Michael Rubin is probably right that the schools that rejected Suzy Lee Weiss made the wrong call, though it says something about the admissions process on the whole that the esteemed colleges are only finding out about her poise, sharp wit and independent mind after having rejected her applications. I was also struck by one sentence early on in the op-ed in which she writes: “For years, they—we—were lied to” by the college administrators who told applicants to just be themselves.

Years ago, when I was a local newspaper reporter, we did a story series on getting into college. We covered every aspect of the process, and that included talking to admissions officers and college guidance counselors. University deans may not be honest about what it takes to get admitted to their school, but guidance counselors were certainly honest–at least with us. I don’t know what high school juniors and seniors are being told today, but the guidance counselors and admissions officers were crystal clear: if the school needs a goalie for its lacrosse team, that goalie is getting in instead of hundreds, maybe thousands, of applicants with better grades and test scores. We were told the schools keep track of everything, right down to the opening at tuba player on the marching band. You didn’t just need extracurriculars, in other words–you needed to match your extracurriculars with the schools’ needs. That introduces a great deal of luck into a process already low on meritocratic prioritization, and breeds even more frustration on the part of some high-schoolers.

It isn’t just the high-profile sports, in other words, that receive colleges’ targeted recruitment, though they get most of the scholarships. (I was captain of my high school chess team and received chess-related mailings from schools. I was also captain of our basketball team, but somehow eluded the scouts on that one.) Again, speaking to reporters on the record, guidance counselors and other officials were very clear about all this–and it was infuriating to some parents who quite understandably didn’t relish the suggestion that their burden wasn’t enough, and they had to add to it a reverse-recruitment microtargeting campaign to find a suitable college for their child.

If Weiss wasn’t told any of this, she has reason to feel aggrieved. What were her school’s college guidance counselors telling the kids? That their winning smile and the right attitude were sure to get them into Stanford?

The best part of Weiss’s appearance on the “Today Show,” by far, was when host Savannah Guthrie reads back the diversity part of Weiss’s op-ed to her and waits for a reaction that isn’t coming. Weiss wrote:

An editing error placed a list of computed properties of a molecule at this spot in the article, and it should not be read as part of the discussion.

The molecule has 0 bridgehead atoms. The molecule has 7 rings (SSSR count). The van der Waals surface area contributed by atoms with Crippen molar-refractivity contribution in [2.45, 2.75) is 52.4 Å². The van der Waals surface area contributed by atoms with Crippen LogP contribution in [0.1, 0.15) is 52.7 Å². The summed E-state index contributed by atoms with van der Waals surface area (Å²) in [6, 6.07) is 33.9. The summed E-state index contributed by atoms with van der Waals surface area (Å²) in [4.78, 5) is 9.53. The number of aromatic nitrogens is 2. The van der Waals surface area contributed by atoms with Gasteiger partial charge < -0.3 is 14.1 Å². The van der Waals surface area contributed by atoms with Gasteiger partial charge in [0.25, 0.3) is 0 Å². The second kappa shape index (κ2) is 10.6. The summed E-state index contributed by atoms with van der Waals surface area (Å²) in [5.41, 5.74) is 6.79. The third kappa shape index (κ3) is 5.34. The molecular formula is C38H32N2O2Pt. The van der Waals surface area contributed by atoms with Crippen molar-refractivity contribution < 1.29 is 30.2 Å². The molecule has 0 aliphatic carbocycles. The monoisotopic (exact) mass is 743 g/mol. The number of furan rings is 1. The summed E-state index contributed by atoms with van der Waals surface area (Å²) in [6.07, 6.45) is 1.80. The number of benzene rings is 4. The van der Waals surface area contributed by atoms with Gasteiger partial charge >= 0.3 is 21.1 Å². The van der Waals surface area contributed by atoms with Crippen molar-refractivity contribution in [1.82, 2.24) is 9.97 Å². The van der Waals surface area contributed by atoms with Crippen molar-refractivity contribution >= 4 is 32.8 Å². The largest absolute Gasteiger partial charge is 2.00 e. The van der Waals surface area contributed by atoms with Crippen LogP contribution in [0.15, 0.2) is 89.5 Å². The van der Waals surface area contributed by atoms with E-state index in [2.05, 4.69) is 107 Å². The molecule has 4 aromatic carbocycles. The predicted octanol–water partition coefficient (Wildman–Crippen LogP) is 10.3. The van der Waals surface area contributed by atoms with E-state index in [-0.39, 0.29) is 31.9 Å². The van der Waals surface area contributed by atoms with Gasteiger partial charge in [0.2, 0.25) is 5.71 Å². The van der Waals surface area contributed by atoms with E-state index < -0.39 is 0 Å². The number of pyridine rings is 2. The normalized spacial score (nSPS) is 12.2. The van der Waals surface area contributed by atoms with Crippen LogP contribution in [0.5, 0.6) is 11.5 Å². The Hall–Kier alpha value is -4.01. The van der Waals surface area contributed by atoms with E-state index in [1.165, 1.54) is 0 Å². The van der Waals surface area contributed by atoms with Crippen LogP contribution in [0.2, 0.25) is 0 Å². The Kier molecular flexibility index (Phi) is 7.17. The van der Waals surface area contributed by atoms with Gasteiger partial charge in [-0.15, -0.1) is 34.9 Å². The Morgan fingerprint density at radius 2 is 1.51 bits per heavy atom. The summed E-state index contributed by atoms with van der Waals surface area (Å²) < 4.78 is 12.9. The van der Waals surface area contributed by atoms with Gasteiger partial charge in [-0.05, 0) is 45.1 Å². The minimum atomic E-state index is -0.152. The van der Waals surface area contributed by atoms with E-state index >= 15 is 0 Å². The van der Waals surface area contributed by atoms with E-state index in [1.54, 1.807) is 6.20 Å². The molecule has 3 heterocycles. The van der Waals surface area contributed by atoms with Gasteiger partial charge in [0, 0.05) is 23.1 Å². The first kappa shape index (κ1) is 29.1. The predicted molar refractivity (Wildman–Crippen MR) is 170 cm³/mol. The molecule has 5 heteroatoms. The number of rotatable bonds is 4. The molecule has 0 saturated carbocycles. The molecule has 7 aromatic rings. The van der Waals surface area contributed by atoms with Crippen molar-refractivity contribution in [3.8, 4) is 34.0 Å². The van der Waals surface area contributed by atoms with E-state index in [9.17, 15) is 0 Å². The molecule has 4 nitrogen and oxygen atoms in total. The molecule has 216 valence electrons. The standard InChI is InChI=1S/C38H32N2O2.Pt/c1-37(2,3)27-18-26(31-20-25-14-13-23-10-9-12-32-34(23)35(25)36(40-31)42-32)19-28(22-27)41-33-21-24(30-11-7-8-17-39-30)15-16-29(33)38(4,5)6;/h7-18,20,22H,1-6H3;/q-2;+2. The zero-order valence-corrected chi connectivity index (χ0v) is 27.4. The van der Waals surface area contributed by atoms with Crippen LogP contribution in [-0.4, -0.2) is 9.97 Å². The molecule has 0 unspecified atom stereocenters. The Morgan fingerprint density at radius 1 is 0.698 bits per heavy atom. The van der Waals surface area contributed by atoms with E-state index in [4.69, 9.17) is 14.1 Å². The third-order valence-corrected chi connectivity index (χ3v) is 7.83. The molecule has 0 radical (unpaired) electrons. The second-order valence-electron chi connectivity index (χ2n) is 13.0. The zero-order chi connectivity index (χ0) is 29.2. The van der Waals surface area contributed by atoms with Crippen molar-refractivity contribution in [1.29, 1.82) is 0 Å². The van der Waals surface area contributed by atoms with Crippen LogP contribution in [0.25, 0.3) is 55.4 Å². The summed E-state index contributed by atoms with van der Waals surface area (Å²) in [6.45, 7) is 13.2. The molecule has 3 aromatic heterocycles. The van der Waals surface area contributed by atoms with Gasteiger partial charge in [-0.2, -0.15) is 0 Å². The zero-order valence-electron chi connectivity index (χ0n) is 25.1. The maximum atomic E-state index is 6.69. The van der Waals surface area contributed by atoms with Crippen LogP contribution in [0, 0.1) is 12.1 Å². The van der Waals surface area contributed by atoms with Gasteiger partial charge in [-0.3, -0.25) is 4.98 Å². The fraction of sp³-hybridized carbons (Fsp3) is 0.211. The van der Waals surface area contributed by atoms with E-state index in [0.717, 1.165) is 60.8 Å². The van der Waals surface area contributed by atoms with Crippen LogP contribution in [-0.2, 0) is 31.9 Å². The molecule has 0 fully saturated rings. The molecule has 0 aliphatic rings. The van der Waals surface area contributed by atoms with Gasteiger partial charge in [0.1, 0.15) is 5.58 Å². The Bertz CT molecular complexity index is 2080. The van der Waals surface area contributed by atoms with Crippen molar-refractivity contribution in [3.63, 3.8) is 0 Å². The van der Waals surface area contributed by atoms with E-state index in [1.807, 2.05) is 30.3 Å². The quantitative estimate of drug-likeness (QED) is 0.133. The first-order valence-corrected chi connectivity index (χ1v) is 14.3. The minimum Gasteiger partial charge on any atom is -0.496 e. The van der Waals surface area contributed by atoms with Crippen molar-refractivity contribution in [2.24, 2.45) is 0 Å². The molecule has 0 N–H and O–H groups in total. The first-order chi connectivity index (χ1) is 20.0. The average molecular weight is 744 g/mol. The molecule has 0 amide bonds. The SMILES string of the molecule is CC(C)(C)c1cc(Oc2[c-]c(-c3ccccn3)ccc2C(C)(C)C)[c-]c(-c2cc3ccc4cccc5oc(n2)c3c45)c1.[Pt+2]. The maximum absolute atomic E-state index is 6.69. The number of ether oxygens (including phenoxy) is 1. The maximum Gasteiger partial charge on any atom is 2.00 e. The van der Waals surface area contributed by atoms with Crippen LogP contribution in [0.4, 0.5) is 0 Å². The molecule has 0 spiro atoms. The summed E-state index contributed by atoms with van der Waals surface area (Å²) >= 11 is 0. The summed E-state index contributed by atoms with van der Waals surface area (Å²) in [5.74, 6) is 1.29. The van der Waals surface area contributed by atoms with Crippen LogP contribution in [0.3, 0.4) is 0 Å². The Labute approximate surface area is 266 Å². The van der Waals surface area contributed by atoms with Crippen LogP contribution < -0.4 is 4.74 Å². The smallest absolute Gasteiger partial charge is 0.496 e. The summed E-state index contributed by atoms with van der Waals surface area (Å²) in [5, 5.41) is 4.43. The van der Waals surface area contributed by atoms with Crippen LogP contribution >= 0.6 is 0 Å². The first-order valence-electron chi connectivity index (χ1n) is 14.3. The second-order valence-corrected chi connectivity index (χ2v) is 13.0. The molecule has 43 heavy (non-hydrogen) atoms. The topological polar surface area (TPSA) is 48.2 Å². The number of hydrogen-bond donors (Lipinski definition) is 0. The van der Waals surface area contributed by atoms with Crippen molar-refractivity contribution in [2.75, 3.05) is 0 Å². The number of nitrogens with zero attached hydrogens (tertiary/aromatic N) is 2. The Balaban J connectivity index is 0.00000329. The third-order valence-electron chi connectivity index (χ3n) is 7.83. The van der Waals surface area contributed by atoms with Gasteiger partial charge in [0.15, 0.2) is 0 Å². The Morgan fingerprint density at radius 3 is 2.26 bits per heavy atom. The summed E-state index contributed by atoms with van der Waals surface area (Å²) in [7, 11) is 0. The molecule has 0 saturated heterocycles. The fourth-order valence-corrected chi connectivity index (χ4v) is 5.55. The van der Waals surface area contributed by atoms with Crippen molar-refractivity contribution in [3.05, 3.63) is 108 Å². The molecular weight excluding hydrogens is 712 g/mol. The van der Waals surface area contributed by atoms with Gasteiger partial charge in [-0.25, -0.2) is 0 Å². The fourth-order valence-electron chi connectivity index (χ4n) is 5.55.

had I known two years ago what I know now, I would have gladly worn a headdress to school. Show me to any closet, and I would’ve happily come out of it….

I should’ve done what I knew was best—go to Africa, scoop up some suffering child, take a few pictures, and write my essays about how spending that afternoon with Kinto changed my life.

Guthrie then looks at Weiss and says: “I mean, for one thing, some people read this and they say you are being very cavalier about the importance of diversity.” Weiss dismisses the attempted shaming by saying the piece was satire. But here Weiss isn’t giving herself enough credit. The problem with the section of Weiss’s op-ed about diversity was that it wasn’t an exaggeration: had Weiss followed her joking suggestions, she very well might have been accepted by any number of universities whose admissions officers probably cringed at the op-ed because Weiss was describing actual applicants they happily accepted over Weiss.

Guthrie may have seen Weiss’s words as cartoonish, but here’s the point: they accurately describe the attitudes of the deans at America’s top universities. Weiss didn’t lampoon them so much as expose them to a wider audience.

As Michael notes, there is a lack of intellectual diversity at these universities–but not only intellectual diversity. When we did that story series, it became quite clear that schools’ desire to accept more minorities did not result in nearly enough increased opportunity. The schools merely accepted suburban, middle-class high-achieving minority teenagers from decent schools and stable homes instead of white teenagers that fit the exact same profile. Minorities from crime-ridden inner-city neighborhoods and broken homes and failing schools had the door shut on them just as quickly as the door shut on Weiss.

Liberals talk a lot about inequality. It’s a shame they do so much to perpetuate it.